CISG Translation Network

Over the last decade, the Institute of International Commercial Law has formed partnerships with academic institutions and individual scholars around the world to provide the legal community with high quality professional translations into English of foreign case law (including arbitral awards) relating to the CISG and UNIDROIT Principles (“The CISG Translation Network”). This organized effort has generated over 1,800 translations of CISG decisions and arbitral awards. 

To obtain permission to reproduce full translations for commercial or non-commercial use, please contact Pace Law.

Institutional partners in the network have included:

  • Centre for Commercial Law Studies at Queen Mary, University of London (“Queen Mary Case Translation Programme”, the nominal description used for a transatlantic joint venture between the Institute of International Commercial Law at the Pace University School of Law)
  • International Law Project ('ILP') (a partnership between the Willem C. Vis International Commercial Arbitration Moot's Moot Alumni Association ('MAA'), the Institute of International Law at Pace Law School and UNCITRAL). Further details in relation to the ILP can be obtained from the Moot Alumni Association's webpage at www.maa.net
  • New York University School of Law
  • University of Belgrade

  • University of Heidelberg

  • Koc University

  • Professor Tang Houzhi Case Translation Program

  • We are also grateful to the members of our Autonomous CISG Network who regularly provide cases, recommend translators and edit case translations on our behalf.

Hundreds of individuals have also contributed their skill and time to make the translation program a success. The individuals are identified and given due credit on the case translation(s) that they completed on behalf of the Institute of International Commercial Law.

 


Taming the Dragons of Uniform Law Case Law:

Sharing the reasoning of courts and arbitral tribunals

Commentary by Albert Kritzer

 

["Taming the Dragons of Uniform Law" (title purloined from a scholar who coined it in another context) is a report on sharings of judicial reasoning in over 1,885 English texts and English translations of court and arbitral awards on the UN Convention on Contracts for International Sale of Goods (CISG). "Dragon taming" is also an overture. We invite colleagues to serve our profession and the world trade community with us by collaborating on additional case translations.]

Calling attention to the need to consider foreign case law to "promote ... the uniform application of the CISG", Ferrari identifies uniform-law dragons. He states:

"[R]equiring interpreters to consider foreign decisions can create practical difficulties. On the one hand, foreign case law is not readily available, i.e., it cannot easily be retrieved. On the other hand, foreign case law is often written in a language unknown to the interpreter.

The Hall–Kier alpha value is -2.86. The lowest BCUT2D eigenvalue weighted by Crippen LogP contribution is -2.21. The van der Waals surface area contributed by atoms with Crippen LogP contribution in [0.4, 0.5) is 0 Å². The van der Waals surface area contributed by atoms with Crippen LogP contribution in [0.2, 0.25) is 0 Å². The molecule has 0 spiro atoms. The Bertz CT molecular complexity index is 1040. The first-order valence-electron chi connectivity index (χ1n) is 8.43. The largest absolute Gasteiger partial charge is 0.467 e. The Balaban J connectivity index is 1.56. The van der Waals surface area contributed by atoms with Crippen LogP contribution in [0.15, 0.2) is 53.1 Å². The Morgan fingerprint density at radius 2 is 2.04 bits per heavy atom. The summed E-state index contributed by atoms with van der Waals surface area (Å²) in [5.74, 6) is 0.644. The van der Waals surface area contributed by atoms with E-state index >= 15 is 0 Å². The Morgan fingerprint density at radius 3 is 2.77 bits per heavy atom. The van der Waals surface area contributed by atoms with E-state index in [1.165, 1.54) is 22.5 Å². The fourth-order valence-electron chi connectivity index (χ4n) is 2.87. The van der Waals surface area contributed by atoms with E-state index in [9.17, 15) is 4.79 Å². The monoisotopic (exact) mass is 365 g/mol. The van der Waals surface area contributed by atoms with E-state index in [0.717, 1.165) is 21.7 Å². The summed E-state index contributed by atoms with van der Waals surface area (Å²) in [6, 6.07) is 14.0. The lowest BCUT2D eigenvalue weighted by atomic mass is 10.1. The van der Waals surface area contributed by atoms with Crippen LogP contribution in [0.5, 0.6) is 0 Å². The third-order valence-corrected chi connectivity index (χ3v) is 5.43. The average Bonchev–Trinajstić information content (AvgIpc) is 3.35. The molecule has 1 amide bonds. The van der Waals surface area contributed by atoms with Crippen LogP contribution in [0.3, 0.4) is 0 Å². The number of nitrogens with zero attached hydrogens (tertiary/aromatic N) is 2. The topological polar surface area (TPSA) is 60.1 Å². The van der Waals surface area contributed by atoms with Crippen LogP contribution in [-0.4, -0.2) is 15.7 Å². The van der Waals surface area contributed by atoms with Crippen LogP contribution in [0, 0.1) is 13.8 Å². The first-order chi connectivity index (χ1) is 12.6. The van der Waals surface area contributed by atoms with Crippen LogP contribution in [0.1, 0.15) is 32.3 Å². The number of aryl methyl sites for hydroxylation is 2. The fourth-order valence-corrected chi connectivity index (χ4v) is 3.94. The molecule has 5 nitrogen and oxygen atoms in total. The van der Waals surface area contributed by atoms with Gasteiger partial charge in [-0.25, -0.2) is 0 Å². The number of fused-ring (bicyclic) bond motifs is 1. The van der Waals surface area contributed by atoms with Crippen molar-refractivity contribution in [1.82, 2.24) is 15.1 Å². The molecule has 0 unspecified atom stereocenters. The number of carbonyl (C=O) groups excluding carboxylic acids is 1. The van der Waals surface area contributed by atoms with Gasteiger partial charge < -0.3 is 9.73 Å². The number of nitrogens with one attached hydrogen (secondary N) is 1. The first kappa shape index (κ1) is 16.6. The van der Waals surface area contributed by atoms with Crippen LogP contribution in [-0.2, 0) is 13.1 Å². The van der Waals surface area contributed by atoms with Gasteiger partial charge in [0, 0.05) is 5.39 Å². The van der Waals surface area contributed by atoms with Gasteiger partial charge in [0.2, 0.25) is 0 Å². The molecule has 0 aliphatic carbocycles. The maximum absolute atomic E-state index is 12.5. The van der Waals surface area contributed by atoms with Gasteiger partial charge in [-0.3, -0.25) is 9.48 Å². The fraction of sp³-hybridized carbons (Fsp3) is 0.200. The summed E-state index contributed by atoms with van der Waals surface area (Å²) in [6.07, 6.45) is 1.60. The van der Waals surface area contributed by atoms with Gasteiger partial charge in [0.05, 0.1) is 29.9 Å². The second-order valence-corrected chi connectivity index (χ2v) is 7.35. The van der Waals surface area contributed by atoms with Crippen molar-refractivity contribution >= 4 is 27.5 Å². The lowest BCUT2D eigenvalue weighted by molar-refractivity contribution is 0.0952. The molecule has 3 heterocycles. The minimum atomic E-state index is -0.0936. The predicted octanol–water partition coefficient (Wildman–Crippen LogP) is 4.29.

Franco Ferrari, "Applying the CISG in a Truly Uniform Manner, Uniform Law Review (2001-1) 206 [citations omitted].

To comply with the mandate recited in article 7(1) CISG, courts must have due regard to the "international character" of the CISG "and to the need to promote uniformity in its application," and scholars must be equipped to assist judges struggling to comprehend the ramifications and applications of this uniform international sales law. Schlechtriem reminds us of a corollary responsibility of scholars. He states:

A major help scholars can provide is by analyzing the cases of their countries and of other countries "as thoroughly as possible to present the full picture of interpretations and applications to our jurists."

Peter Schlechtriem, "Uniform Sales Law - The Experience with Uniform Sales Law in the Federal Republic of Germany", 3 Juridisk Tidskrift 1 (1991-92) 16 (emphasis added).

In collaboration with centers of learning of many countries, we make CISG case law of all countries freely and readily available on this Database. We provide:

  • English texts of rulings of rulings on the CISG by courts of Australia, Canada, and the United States and texts of arbitral awards on our uniform law handed down in English by ICC and Stockholm Chamber of Commerce arbitral tribunals, and by arbitral tribunals of Switzerland;
  • English translations of rulings on the CISG by courts of Argentina, Austria, Belarus, Belgium, Brazil, Bulgaria, Chile, China, Colombia, Czech Republic, Denmark, Egypt, Estonia, Finland, France, Germany, Hungary, Iran, Israel, Italy, Mexico, Montenegro, Netherlands, New Zealand, Poland, Romania, Russia, Serbia, Singapore, Slovak Republic, Slovenia, Spain, Stockholm, Switzerland, Ukraine, United Kingdom and Vietnam, including rulings of the Supreme Courts of Argentina, Austria, Colombia, France, Germany, Hungary, Israel, Netherlands, Spain and Switzerland, and of arbitral interpretations of the CISG handed down by ICC tribunals and tribunals of Egypt, Germany, Hungary, Italy, Mexico, Russia, Sweden, Switzerland and Yugoslavia.

In ruling on an international convention, Lord Denning stated: "We are told that there have been no decisions so far in other countries on this article of the convention ... So where we lead, others may follow. But I would like to assure them that if it had come first before them, we would be only too glad to follow them."

James Buchanan & Co Ltd v Babco Forwarding and Shipping (U.K.) Ltd [1977] 1 All ER 518 (CA) at 522, 524, [1977] 2 WRL 107 (CA) at 113, 113-14; reinforced by Fothergill v Monarch Airlines [1981] AC 252 (HL), [1980] All ER 696 (HL).

We also report compatible views of representatives of Latin American (Argentina), Scandinavian (Finland), United States, and German legal cultures, and of a